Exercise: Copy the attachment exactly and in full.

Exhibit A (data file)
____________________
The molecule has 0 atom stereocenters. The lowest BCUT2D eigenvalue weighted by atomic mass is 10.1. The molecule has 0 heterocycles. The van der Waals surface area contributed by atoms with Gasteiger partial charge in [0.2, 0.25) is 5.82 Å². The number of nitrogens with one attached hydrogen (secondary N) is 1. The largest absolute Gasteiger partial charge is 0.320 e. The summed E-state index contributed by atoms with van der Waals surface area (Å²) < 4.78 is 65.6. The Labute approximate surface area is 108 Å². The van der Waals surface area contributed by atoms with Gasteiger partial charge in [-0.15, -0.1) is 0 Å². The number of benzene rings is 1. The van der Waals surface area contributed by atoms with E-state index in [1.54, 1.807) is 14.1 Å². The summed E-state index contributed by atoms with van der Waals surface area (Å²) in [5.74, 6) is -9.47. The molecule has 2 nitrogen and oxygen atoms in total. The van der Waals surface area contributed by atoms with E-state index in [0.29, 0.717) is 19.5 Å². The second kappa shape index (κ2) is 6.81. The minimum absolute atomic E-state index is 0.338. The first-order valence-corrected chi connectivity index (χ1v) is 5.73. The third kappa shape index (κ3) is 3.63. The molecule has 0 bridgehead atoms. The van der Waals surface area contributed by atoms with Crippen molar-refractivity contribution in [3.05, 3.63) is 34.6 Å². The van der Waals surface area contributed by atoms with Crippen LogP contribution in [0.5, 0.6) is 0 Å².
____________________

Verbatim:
The molecule has 0 atom stereocenters. The lowest BCUT2D eigenvalue weighted by atomic mass is 10.1. The molecule has 0 heterocycles. The van der Waals surface area contributed by atoms with Gasteiger partial charge in [0.2, 0.25) is 5.82 Å². The number of nitrogens with one attached hydrogen (secondary N) is 1. The largest absolute Gasteiger partial charge is 0.320 e. The summed E-state index contributed by atoms with van der Waals surface area (Å²) < 4.78 is 65.6. The Labute approximate surface area is 108 Å². The van der Waals surface area contributed by atoms with Gasteiger partial charge in [-0.15, -0.1) is 0 Å². The number of benzene rings is 1. The van der Waals surface area contributed by atoms with E-state index in [1.54, 1.807) is 14.1 Å². The summed E-state index contributed by atoms with van der Waals surface area (Å²) in [5.74, 6) is -9.47. The molecule has 2 nitrogen and oxygen atoms in total. The van der Waals surface area contributed by atoms with E-state index in [0.29, 0.717) is 19.5 Å². The second kappa shape index (κ2) is 6.81. The minimum absolute atomic E-state index is 0.338. The first-order valence-corrected chi connectivity index (χ1v) is 5.73. The third kappa shape index (κ3) is 3.63. The molecule has 0 bridgehead atoms. The van der Waals surface area contributed by atoms with Crippen molar-refractivity contribution in [3.05, 3.63) is 34.6 Å². The van der Waals surface area contributed by atoms with Crippen LogP contribution in [0.5, 0.6) is 0 Å².